• Reviewing and amending all other laws which restrict the right to freedom of expression, in strict compliance with international human rights law and standards; and
  • Ratifying the International Covenant on Civil and Political Rights at the earliest opportunity, incorporating its provisions in domestic law, and implementing it in policy and practice.
We express our sincere hope and confidence that you will consider and support these recommendations.

Yours sincerely,

Salil Shetty
Secretary-general, Amnesty International


Wednesday, 14 January 2015


Human Rights Public Lecture Series 2015

Date                Jan 23, 2015 (Friday)

Time                3pm to 6pm

Venue              Brickfield Asia College, PJ Campus

The theme of Human Rights has been hotly debated in Malaysian society. Some say this is a western concept and not consistent with Asian values. They have also said that human rights is a tool of the develop world to supress the developing nations. However at the global level there is a greater call for nations to comply with a universal set of human rights laws and standards. The work of the United Nations is commendable in this respect.

The 2015 Human Rights Lecture series begins with a lecture on the Federal Constitution and its specific provisions on Fundamental Liberties. What are the rights protected for the citizens of Malaysia? Are there responsibilities too?

The Federal Constitution (FD) is the legal framework for Malaysia as formulated in 1957. Are these consistent with the Universal Declaration of Human Rights (UDHR) which was formulated in 1948? Can we compare and contrast the FD & UDHR? Are there areas where there is conflict and inconsistency between the Federal Constitution and the UDHR?

There is specific reference to the UDHR in the Suhakam Act 597 passed by the Malaysian Parliament in 1999.  What is the implications of this specific reference to the UDHR? Is there a legal obligation for Malaysia to comply with the UDHR especially in areas where there is consistency with the Federal Constitution? How then can we build a better Malaysia based on the core tenants of the FC and UDHR?

Speaker           Prof Shad Saleem Faruqi

Emeritus Professor Datuk Dr. Shad Saleem Faruqi is a Malaysian Professor of Law. He is one of the most sort of law lecturer in Malaysia and a public intellectual. His regular Star column entitled “Reflecting on the Law” has provided sound legal comments to many a public issue.

He is also a Proham Hon Member and author of the book entitled Document of Destiny, The Constitution of the Federation of Malaysia (Star, 2008). He has served Universiti Teknologi MARA in Shah Alam, Selangor in various capacities since 1971.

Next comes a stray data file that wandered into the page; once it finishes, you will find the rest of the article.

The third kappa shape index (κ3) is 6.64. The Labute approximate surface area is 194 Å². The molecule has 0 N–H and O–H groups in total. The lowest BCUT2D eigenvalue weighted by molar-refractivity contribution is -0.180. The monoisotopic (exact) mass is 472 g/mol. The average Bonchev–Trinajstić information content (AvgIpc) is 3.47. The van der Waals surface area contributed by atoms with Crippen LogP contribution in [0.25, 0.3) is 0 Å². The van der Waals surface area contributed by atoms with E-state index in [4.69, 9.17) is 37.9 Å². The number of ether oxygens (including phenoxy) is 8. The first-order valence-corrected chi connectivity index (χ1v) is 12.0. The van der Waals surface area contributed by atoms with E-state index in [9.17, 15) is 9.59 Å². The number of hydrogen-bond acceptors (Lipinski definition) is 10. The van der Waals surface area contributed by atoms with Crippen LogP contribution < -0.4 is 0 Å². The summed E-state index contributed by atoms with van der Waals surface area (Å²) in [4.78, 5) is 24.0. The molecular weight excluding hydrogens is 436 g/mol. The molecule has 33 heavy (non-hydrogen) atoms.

The Human Rights Lecture Series 2015 seeks to popularise human rights based on the UN Human Rights Day theme Human Rights 365. The series is jointly organised by PROHAM and Brickfields Asia College.

Admission is free but you need to register:

Monday, 12 January 2015


PROHAM together with Brickfields Asia College is hosting the 2015 

The topics chose are contemporary and relevant to Malaysian society. The presenters are public intellectuals who are from a human rights academic or activist background. We like to foster open, rational and responsible discussions. We believe this is the best way to dispel and challenge extreme thinking which polarises Malaysia society

This Human Rights Lecture Series seeks to popularise human rights based on the UN Human Rights Day theme HUMAN RIGHTS 365. We like young people especially those in local universities to have an opportunity to set the future agenda of the nation.

The lectures will reflect on contemporary challenges and chart a direction in building a better Malaysia based on the principles of the UDHR, Federal Constitution & Rukun Negara.

PROHAM believes that human rights are universal and is a better framework to foster an inclusive, fair and just society where all human beings, families and communities will regain dignity, justice and rights.

After the lecture of 45 minutes there will be an opportunity for the public to make comments, observations and raise questions. We like this series to enable us to think and reflect from a human rights basis on matters that affect our daily life in Malaysian society, Asean & the world at large.

The lecture series are moderated by Dato Saifuddin Abdullah (CEO, Global Movement of Moderators) & Datuk Dr Denison Jayasooria (Proham Secretary General). 

Join us for a lively discussion in setting the agenda in nation building – Malaysia in 2015 and beyond built on the foundations of human rights for all and for all times.


January  23

Federal Constitution, UDHR & Human Rights
Prof Shad Saleem Faruqi

March 20
Race Relations, ICERD & Human Rights
Mr Jerald Joseph

May 22
Mediation & Human Rights
Datuk Kuthubul Zama

July 23
Gender & Human Rights
Ms Ivy Josiah

Sept 25
Sustainable Development & Human Rights
Dr Lin Mui Kiang

Nov 20
Religious Freedom & Human Rights
Mr Andrew Khoo

Time:               3 to 6pm

Venue:             2nd Floor, Brickfield Asia College (PJ Campus)

Admission:      Free but must register

For registration & further details contact: